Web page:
Never miss a story

Get subscribed to our newsletter


×
Courtesy: Pixabay.com

North Bend, April 4, 2017: The Coquille Indian Tribe’s collection of cultural treasures have assimilated the Five expertly woven baskets, passed down through generations of local families.

Three of the preserved baskets are said to be more than a century old.


Coquille tribal elder Toni Ann Brend showcased a not so anticipated presentation during a recent tribal council meeting — to the delight of tribal chairwoman, Brenda Meade.

Check out NewsGram for latest international news updates.

“This gift to our future generations is going to touch them forever,” Meade said.

Former North Bend resident Darrell Rasmussen, who died in February, his family passed down two of the baskets. The Rasmussen family believes the two baskets were crafted either by his grandmother, Mary Wasson Tanner Miller Graves, or by Mary Wasson’s mother, Susan Adulsa Wasson.

One of the Coquille Tribe’s 19th-century matriarchs was Susan Adulsa. Many of today’s Coquilles, including Brend, trace their lineage to her.

In presenting Rasmussen’s baskets, Brend added two others made by Susan Adulsa and a third that is believed to be her work. The three baskets had belonged to Brend’s parents, Joyce and Howard “Tony” Tanner, and Brend’s uncle, Albert Allard.

Coquille weavers ­traditionally were famous for baskets that had a unique combination of artistry and utility. Susan Adulsa, who died in 1917, was one of the renowned Coquille practitioners of the craft.

NewsGram brings to you current foreign news from all over the world.

After the Coquilles were eradicated in the 19th century, many traditional basket weavers died without passing down their skills, Brend said. Basketry classes are part of the tribe’s present-day cultural restoration efforts.

“Basketry has been a lost art, and we’re trying to bring it back,” she said.

Though Brend was proud to present five classic examples of Coquille dexterity, she was wistful about parting with the baskets.

The tribe will add the five baskets to a display in the lobby of its North Bend offices, situated across U.S. Highway 101 from The Mill Casino-Hotel. Coquille baskets also can be seen at the Coos History Museum.

– prepared by Sabhyata Badhwar. Twitter: @SabbyDarkhorse


Popular

Pexels

Narakasura's death is celebrated as 'Naraka Chaturdashi' popularly known as Choti Diwali

Diwali is arguably one of the most auspicious and celebrated holidays in South Asia. It is celebrated over the span of five days, where the third is considered most important and known as Diwali. During Diwali people come together to light, lamps, and diyas, savour sweet delicacies and pray to the lord. The day has various origin stories with the main them being the victory of good over evil. While the North celebrates the return of Lord Rama and Devi Sita to Ayodhya, the South rejoices in the victory of Lord Krishna and his consort Satyabhama over evil Narakasura.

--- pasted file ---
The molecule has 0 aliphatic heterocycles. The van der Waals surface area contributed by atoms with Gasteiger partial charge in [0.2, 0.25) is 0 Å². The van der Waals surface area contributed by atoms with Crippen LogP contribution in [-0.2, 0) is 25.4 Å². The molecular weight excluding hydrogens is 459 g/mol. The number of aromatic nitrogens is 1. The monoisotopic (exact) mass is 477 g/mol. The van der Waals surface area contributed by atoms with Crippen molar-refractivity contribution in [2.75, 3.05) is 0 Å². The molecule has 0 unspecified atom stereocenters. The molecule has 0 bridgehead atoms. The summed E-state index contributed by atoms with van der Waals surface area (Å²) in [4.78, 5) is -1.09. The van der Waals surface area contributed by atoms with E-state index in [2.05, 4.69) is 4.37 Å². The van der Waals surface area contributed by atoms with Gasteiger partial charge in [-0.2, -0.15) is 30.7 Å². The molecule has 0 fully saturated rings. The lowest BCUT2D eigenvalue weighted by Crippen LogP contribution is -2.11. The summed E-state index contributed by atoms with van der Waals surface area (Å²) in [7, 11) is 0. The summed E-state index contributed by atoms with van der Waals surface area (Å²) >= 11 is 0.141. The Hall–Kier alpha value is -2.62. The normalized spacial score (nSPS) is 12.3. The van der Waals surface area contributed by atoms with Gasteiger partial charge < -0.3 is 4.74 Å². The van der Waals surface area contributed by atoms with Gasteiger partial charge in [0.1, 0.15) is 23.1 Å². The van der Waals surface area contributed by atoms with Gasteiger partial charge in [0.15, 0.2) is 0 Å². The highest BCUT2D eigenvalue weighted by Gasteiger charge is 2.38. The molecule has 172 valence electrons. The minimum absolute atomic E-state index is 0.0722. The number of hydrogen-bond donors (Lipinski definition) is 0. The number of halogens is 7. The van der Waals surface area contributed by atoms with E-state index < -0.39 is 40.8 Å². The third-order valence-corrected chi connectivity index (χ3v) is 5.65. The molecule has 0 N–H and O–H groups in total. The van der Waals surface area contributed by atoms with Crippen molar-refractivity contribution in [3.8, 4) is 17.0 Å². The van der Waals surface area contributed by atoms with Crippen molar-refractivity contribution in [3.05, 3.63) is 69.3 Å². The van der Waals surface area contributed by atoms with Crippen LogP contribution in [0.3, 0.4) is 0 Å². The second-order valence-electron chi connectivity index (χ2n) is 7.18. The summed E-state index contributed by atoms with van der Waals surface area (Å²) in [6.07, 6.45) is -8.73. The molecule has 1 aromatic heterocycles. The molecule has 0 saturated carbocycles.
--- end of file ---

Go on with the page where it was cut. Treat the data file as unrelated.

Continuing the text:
Narakasura- The great mythical demon King

Naraka or Narakasur was the son of Bhudevi (Goddess Earth) and fathered either by the Varaha incarnation of Vishnu or Hiranyaksha. He grew to be a powerful demon king and became the legendary progenitor of all three dynasties of Pragjyotisha-Kamarupa, and the founding ruler of the legendary Bhauma dynasty of Pragjyotisha.

Keep Reading Show less
Wikimedia Commons

Safety-pins with charms

For all the great inventions that we have at hand, it is amazing how we keep going back to the safety pin every single time to fix everything. Be it tears in our clothes, to fix our broken things, to clean our teeth and nails when toothpicks are unavailable, to accessorize our clothes, and of course, as an integral part of the Indian saree. Safety pins are a must-have in our homes. But how did they come about at all?

The safety pin was invented at a time when brooches existed. They were used by the Greeks and Romans quite extensively. A man named Walter Hunt picked up a piece of brass and coiled it into the safety pin we know today. He did it just to pay off his debt. He even sold the patent rights of this seemingly insignificant invention just so that his debtors would leave him alone.

Keep Reading Show less
vaniensamayalarai

Sesame oil bath is also called ennai kuliyal in Tamil

In South India, Deepavali marks the end of the monsoon and heralds the start of winter. The festival is usually observed in the weeks following heavy rain, and just before the first cold spell in the peninsula. The light and laughter that comes with the almost week-long celebration are certainly warm to the bones, but there is still a tradition that the South Indians follow to ease their transition from humidity to the cold.

Just before the main festival, the family bathes in sesame oil. This tradition is called 'yellu yennai snaana' in Kannada, or 'ennai kuliyal' in Tamil, which translates to 'sesame oil bath'. The eldest member of the family applies three drops of heated oil on each member's head. They must massage this oil into their hair and body. The oil is allowed to soak in for a while, anywhere between twenty minutes to an hour. After this, they must wash with warm water before sunrise.

Keep reading... Show less